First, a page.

The Fastest and Slowest Cities For Rural Internet in 2019

About 97% of the US is classified as “rural” by the US Census Bureau. But according to the FCC’s 2019 Broadband Deployment Report, more than one in four rural Americans don’t have access to internet speeds of at least 25 Mbps (the minimum requirement for broadband internet). That’s 21.3 million people.

Some rural Americans have it better than others. About 29% can reach internet speeds up to 250 Mbps. But 12% of the same demographic can’t even get 10 Mbps internet speeds.

Fastest and slowest rural cities in the US

So which cities have the best rural internet? And which cities have the worst?

We combed through data from more than one million internet speed tests and found the rural cities and small towns in the US with the fastest and slowest 😱internet. Now you can know where to go if you’re looking to live the simple life—but with Netflix.

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Quick stats

  • Rural city with the slowest average internet speed in the US: Newcastle, CA (3.7 Mbps)
  • Rural city with the fastest average internet speed in the US: Hampton, GA (113.6 Mbps)
  • National average from all speed tests completed: 43.8 Mbps
  • National average for all rural speed tests completed: 39.01 Mbps
  • Number of rural US cities ranked: 592

Rural cities with the slowest rural internet

  1. Newcastle, CA  (3.7 Mbps)
  2. Qulin, MO  (4.3 Mbps)
  3. Spring Hill, KS (4.8 Mbps)
  4. Erin, TN (5 Mbps)
  5. Westphalia, MI (5.3 Mbps)
  6. Sylva, NC (5.4 Mbps)
  7. Stevensville, MT (5.6 Mbps)
  8. Hawaiian Ocean View, HI (6.2 Mbps)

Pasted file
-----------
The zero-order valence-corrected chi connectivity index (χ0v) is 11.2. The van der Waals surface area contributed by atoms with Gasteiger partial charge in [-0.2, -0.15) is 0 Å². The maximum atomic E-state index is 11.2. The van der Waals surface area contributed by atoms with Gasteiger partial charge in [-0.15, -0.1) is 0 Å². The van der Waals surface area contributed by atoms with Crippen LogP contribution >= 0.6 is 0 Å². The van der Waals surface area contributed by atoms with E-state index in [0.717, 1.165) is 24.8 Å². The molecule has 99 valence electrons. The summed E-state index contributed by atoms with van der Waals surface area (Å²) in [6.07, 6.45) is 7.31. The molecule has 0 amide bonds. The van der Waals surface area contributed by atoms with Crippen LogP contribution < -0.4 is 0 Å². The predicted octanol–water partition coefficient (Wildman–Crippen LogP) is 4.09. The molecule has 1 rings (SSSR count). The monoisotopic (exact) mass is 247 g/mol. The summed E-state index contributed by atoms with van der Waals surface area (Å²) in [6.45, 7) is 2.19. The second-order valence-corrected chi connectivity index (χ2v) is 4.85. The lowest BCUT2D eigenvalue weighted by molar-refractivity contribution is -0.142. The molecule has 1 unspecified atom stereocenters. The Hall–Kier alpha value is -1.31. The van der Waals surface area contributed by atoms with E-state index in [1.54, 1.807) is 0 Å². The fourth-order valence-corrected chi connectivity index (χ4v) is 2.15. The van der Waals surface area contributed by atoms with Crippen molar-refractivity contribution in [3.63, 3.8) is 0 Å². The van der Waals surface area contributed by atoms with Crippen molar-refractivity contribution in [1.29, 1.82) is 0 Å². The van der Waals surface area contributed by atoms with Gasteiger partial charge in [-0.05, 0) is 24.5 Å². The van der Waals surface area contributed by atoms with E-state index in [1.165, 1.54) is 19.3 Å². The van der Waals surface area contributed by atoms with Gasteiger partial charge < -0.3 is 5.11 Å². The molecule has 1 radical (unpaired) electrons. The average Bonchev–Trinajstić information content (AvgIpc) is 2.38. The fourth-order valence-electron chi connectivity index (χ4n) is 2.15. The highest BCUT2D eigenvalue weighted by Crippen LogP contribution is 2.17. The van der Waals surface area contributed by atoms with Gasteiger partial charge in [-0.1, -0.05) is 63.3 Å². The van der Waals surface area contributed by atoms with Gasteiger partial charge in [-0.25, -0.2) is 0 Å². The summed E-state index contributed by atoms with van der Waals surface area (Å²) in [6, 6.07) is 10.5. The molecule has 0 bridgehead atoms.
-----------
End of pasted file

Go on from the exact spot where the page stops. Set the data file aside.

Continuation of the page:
9. Trenton, FL (6.3 Mbps)
  10. Nevada City, CA (6.7 Mbps)

America’s slowest rural cities are all over the map, but there are a few trends. For example, four of the cities (Newcastle, Sylva, Stevensville, and Nevada City) are either very close to or surrounded by National Forests, which could pose infrastructure difficulties for all types of internet.

But the most common reason for slow rural internet is that it’s expensive for internet providers to expand and update infrastructure, so it’s less financially motivating to expand to rural areas with fewer people. The government is trying to incentivize wider broadband rollouts to underserved areas through programs like the Connect America Fund, but there are still millions of people in rural America without access to internet fast enough to keep up with the rest of the world.

Rural cities with the fastest rural internet

  1. Hampton, GA (113.6 Mbps)
  2. Haymarket, VA (93.1 Mbps)
  3. New Market, MD (89.4 Mbps)
  4. Aliquippa, PA (82 Mbps)
  5. Warrenton, VA (79.6 Mbps)
  6. Downingtown, PA (78.7 Mbps)
  7. Roanoke, TX (77 Mbps)
  8. Harleysville, PA (76.9 Mbps)
  9. Red Lion, PA (74.6 Mbps)
  10. Woodbridge, VA (72.4 Mbps)

East Coast states, on average, have faster internet speeds than anywhere else in the country. Maryland has the fastest statewide average speed with 65 Mbps, and Virginia comes in third with an average of 59.3 Mbps. So it makes sense that these states would be among the fastest for rural internet as well.

Judging by this list, you might think that rural Pennsylvania has it made with fast internet speeds. But according to The Center for Rural Pennsylvania, a huge amount of the state is still struggling with access to broadband internet speeds. That just goes to show that even states with the fastest rural internet still have spotty coverage that leaves a lot of Americans in the dust.

How we got our results

Our data comes from speed tests taken on HighSpeedInternet.com. We examined results from more than one million US speed tests to find the fastest and slowest average rural internet speeds.

We defined a “rural” city as a community with a population of less than 10,000 people that is geographically removed from an urban city. We also filtered out locations with fewer than 50 speed test results to ensure accurate representation of the city’s average speed. In all, we ranked and researched nearly 600 rural cities in the US.

Because the rural cities are ranked by average speed, it is entirely possible to find much faster- or slower-than-average internet speeds in any given area. These numbers do not represent actual internet speeds but are a reflection of the tested internet connections in an area.

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